Ever since the Dodd-Frank Wall Street Reform Act passed last year, there has been a running debate about the Resolution Authority in the bill. Would it actually prevent another taxpayer bailout of a bank or banks to avoid a financial meltdown? I believe there is a real possibility that the present mortgage mess could trigger such a test.
The Congressional Oversight Panel of the TARP, which I chaired until it ceased operations earlier this year, held a number of hearings and issued numerous reports on problems within the federal government's Home Affordable Modification Program. I came to suspect that the entire system in place to bundle and sell mortgages through securitization might be fatally flawed.
When you bought a new home before the 1960s, you negotiated with a lender for a mortgage that was then filed at the county property office. In most places, by law, any time ownership of that mortgage changed hands, the change had to be filed at the county property office.
Beginning in the 60s but becoming the norm in the 90s, banks developed a system that combined many individual mortgages into a security that was then sold to investors. This securitization led to a dramatic increase in the rate at which ownership of mortgages changed hands.
In order to avoid having to record repeated changes in ownership of millions of mortgages at thousands of county property offices, major banks devised a workaround: the Mortgage Electronic Registration System. MERS, which was incorporated in Delaware in 1995, was supposed to fix the problems inherent in the securitization process.
It didn't. In April of this year, most of the large housing lenders, including Bank of America, Wells Fargo and Citibank, settled a complaint brought by the Federal Reserve, the Office of the Comptroller of the Currency, and the Office of Thrift Supervision related to a range of shoddy practices in the mortgage market. The lenders committed to pay to correct major problems with their foreclosure procedures. The settlement revealed many problems, including banks' practice of filing foreclosure affidavits in court in which their employees claimed they had personal knowledge of facts that they did not know to be true.
Since then other problems have surfaced. A number of courts around the country have questioned whether MERS has the legal right to transfer mortgages. It seems that every day more information comes to light demonstrating that the management failures identified in the April settlement were widespread. It now looks like MERS and the system set up to legalize securitization was jerrybuilt at best. Mortgages and other documents have been lost or destroyed or, in some cases, were never legally signed in the first place. Files have disappeared. Evidence of falsified statements is pervasive.
Sheila Bair, until recently head of the Federal Deposit Insurance Corporation, said in testimony before congress last December said that "while the legal challenges under the representations and warranties trust requirements remain in their early stages, they could, if successful, result in the 'putback' of large volumes of defaulted mortgages from securitization trusts to the originating institutions."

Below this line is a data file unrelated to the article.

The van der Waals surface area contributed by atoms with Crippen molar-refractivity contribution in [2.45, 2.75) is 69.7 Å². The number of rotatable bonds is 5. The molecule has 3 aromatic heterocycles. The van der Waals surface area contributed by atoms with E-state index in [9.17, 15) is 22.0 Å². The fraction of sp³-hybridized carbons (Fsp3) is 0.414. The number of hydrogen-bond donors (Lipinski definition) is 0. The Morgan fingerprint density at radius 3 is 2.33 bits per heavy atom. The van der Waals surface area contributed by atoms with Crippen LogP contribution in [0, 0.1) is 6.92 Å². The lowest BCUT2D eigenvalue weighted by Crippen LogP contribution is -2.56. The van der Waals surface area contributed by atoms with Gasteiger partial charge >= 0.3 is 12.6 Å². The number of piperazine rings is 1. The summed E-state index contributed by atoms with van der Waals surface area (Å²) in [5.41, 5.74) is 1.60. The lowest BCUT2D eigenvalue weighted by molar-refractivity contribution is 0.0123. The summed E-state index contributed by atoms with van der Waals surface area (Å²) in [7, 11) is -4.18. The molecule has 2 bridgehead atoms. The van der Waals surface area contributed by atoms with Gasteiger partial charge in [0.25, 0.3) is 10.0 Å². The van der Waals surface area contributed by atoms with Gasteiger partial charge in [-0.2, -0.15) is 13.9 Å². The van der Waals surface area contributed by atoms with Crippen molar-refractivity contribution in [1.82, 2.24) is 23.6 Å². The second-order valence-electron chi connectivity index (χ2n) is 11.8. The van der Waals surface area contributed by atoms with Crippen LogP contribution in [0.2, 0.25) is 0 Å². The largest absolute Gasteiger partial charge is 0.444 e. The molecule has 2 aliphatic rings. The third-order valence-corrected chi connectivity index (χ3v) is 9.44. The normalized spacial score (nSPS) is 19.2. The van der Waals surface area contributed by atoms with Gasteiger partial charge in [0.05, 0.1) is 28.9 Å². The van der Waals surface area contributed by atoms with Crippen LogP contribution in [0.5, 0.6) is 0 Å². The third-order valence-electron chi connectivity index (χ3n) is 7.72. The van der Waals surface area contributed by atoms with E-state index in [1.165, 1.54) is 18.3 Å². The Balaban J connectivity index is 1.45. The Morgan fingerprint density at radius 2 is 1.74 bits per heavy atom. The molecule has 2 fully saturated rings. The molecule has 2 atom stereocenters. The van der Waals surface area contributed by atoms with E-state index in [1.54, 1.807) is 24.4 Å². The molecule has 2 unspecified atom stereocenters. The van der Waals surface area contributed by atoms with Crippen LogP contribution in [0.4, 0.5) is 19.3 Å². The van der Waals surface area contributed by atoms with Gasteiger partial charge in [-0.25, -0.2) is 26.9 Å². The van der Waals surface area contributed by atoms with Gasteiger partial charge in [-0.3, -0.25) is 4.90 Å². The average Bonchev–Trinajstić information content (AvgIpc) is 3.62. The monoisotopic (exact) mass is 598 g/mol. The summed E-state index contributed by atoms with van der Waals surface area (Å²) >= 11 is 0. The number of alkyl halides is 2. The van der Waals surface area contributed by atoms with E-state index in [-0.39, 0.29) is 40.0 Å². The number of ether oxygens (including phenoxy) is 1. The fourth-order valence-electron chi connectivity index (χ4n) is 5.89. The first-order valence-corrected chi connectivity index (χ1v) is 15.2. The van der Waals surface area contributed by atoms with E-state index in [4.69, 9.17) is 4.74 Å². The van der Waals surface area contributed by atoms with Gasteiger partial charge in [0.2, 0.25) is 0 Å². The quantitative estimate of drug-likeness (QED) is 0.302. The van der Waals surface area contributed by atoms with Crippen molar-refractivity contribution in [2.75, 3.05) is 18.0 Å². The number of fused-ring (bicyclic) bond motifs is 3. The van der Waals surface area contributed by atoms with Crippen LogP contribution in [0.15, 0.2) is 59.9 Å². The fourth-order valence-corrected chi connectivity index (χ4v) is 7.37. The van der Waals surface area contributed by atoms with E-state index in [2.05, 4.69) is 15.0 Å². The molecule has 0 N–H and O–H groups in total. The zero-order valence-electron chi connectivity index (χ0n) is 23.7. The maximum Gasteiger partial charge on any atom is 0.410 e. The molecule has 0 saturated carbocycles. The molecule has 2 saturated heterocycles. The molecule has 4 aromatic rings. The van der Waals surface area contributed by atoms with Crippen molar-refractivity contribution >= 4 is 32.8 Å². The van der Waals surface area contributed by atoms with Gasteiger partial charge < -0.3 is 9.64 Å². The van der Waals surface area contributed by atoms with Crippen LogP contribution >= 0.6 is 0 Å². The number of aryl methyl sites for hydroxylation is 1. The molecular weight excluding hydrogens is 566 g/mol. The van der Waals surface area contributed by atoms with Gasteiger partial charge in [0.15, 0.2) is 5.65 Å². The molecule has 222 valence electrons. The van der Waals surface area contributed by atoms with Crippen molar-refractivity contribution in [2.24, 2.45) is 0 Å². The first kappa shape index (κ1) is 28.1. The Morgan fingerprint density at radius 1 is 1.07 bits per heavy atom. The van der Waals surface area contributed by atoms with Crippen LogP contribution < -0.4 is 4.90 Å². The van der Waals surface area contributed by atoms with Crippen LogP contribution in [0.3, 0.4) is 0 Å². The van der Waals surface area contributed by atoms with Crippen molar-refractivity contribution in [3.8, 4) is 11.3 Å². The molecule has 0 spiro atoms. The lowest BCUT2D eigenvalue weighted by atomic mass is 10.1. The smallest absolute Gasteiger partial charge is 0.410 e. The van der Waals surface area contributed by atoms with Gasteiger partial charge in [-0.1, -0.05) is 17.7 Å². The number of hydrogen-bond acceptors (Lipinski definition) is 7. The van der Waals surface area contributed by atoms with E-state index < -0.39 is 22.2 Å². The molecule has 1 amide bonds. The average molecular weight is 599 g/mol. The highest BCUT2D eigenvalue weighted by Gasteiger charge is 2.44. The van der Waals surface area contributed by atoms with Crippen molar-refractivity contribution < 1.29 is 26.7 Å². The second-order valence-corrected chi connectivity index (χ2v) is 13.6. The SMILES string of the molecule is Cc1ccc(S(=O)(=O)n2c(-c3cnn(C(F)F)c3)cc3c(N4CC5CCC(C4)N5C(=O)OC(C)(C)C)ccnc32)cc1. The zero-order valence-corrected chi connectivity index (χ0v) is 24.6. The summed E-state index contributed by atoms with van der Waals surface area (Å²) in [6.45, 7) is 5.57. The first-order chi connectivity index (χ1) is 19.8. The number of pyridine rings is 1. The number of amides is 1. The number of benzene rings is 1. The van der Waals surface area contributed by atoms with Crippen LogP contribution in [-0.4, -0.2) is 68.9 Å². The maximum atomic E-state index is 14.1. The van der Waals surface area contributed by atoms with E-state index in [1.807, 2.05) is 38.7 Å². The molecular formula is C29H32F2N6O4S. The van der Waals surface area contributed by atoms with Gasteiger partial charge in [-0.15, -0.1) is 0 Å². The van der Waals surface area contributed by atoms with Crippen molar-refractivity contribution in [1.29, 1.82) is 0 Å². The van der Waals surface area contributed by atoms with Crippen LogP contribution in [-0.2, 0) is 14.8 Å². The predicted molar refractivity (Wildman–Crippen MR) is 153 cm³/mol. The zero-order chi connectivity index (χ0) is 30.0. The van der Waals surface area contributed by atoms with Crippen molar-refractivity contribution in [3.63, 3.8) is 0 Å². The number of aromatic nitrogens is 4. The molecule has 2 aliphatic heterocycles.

Those court rulings are no longer in their "early stages," and the ultimate cost to the banks could be staggering. The major banks are now in settlement negotiations with the 50 states' attorneys general. Numbers in the billions are being discussed. However, Attorneys General Eric Schneiderman of New York and Beau Biden of Delaware, recently joined by Martha Coakley of Massachusetts, have said that any settlement must allow their investigations to continue so that all evidence of wrongdoing comes to light. This week AG Schneiderman moved to stop a settlement between Bank of New York Mellon and Bank of America, accusing Bank of New York Mellon of fraud in its role as trustee overseeing mortgage investment pools for investors.
If all these investigations disclose that the whole mortgage system is as rife with mistakes, abuses, and fraudulent activity as many observers now suspect, hundreds of billions may be at stake. This could put several banks in a very precarious situation and severely test the Resolution Authority of Dodd-Frank. Could the financial system survive the failure of one or more megabanks or would the government once again have to use taxpayer finds to bail them out?
When I was in the Senate, Ohio Senator Sherrod Brown and I fought to include in Dodd-Frank an amendment that would have placed capital requirements and liability limitations on the megabanks. That amendment, which failed to pass, would have ensured that no U.S. financial institution was too big to fail.
It is time for all the regulators to commit to increasing capital requirements on the megabanks, and reducing their size. A good first step would be to unwind the mergers made by the megabanks during the financial crisis.
Hopefully, the mortgage mess will not cause a test of Too Big To Fail, but after all that Americans have endured these past three years they deserve a lot more than hope from their government.